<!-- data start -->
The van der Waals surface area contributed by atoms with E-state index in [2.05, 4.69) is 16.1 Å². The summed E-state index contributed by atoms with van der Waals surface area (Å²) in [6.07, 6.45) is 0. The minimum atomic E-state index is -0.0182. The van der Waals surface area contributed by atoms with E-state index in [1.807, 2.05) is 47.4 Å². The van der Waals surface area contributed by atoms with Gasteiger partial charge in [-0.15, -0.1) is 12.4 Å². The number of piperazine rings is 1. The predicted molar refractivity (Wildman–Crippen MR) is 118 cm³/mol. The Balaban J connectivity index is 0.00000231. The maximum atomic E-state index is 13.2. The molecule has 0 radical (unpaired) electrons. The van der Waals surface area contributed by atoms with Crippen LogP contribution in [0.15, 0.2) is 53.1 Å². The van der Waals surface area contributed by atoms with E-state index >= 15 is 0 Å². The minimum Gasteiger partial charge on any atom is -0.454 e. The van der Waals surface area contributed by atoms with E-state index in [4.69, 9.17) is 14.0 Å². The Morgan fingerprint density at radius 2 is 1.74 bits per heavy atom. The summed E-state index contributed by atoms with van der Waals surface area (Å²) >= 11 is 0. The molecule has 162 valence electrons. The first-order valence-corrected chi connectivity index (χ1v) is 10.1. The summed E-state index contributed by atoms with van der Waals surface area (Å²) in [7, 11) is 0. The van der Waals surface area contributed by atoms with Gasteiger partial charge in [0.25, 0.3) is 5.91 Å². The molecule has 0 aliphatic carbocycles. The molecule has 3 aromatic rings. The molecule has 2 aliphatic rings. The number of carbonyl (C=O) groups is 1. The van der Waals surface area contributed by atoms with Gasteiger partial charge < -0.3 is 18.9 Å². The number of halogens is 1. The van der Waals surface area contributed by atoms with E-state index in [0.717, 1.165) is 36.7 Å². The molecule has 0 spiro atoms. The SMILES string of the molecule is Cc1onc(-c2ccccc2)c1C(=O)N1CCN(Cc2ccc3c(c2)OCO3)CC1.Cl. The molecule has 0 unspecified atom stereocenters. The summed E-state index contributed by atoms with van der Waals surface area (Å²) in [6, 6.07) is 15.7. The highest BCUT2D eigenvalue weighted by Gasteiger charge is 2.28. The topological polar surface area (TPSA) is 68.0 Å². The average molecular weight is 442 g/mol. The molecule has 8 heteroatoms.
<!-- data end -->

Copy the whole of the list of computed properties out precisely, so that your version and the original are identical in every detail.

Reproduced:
The van der Waals surface area contributed by atoms with E-state index in [2.05, 4.69) is 16.1 Å². The summed E-state index contributed by atoms with van der Waals surface area (Å²) in [6.07, 6.45) is 0. The minimum atomic E-state index is -0.0182. The van der Waals surface area contributed by atoms with E-state index in [1.807, 2.05) is 47.4 Å². The van der Waals surface area contributed by atoms with Gasteiger partial charge in [-0.15, -0.1) is 12.4 Å². The number of piperazine rings is 1. The predicted molar refractivity (Wildman–Crippen MR) is 118 cm³/mol. The Balaban J connectivity index is 0.00000231. The maximum atomic E-state index is 13.2. The molecule has 0 radical (unpaired) electrons. The van der Waals surface area contributed by atoms with Crippen LogP contribution in [0.15, 0.2) is 53.1 Å². The van der Waals surface area contributed by atoms with E-state index >= 15 is 0 Å². The minimum Gasteiger partial charge on any atom is -0.454 e. The van der Waals surface area contributed by atoms with E-state index in [4.69, 9.17) is 14.0 Å². The Morgan fingerprint density at radius 2 is 1.74 bits per heavy atom. The summed E-state index contributed by atoms with van der Waals surface area (Å²) >= 11 is 0. The molecule has 162 valence electrons. The first-order valence-corrected chi connectivity index (χ1v) is 10.1. The summed E-state index contributed by atoms with van der Waals surface area (Å²) in [7, 11) is 0. The van der Waals surface area contributed by atoms with Gasteiger partial charge in [0.25, 0.3) is 5.91 Å². The molecule has 0 aliphatic carbocycles. The molecule has 3 aromatic rings. The molecule has 2 aliphatic rings. The number of carbonyl (C=O) groups is 1. The van der Waals surface area contributed by atoms with Gasteiger partial charge < -0.3 is 18.9 Å². The number of halogens is 1. The van der Waals surface area contributed by atoms with E-state index in [0.717, 1.165) is 36.7 Å². The molecule has 0 spiro atoms. The SMILES string of the molecule is Cc1onc(-c2ccccc2)c1C(=O)N1CCN(Cc2ccc3c(c2)OCO3)CC1.Cl. The molecule has 0 unspecified atom stereocenters. The summed E-state index contributed by atoms with van der Waals surface area (Å²) in [6, 6.07) is 15.7. The highest BCUT2D eigenvalue weighted by Gasteiger charge is 2.28. The topological polar surface area (TPSA) is 68.0 Å². The average molecular weight is 442 g/mol. The molecule has 8 heteroatoms.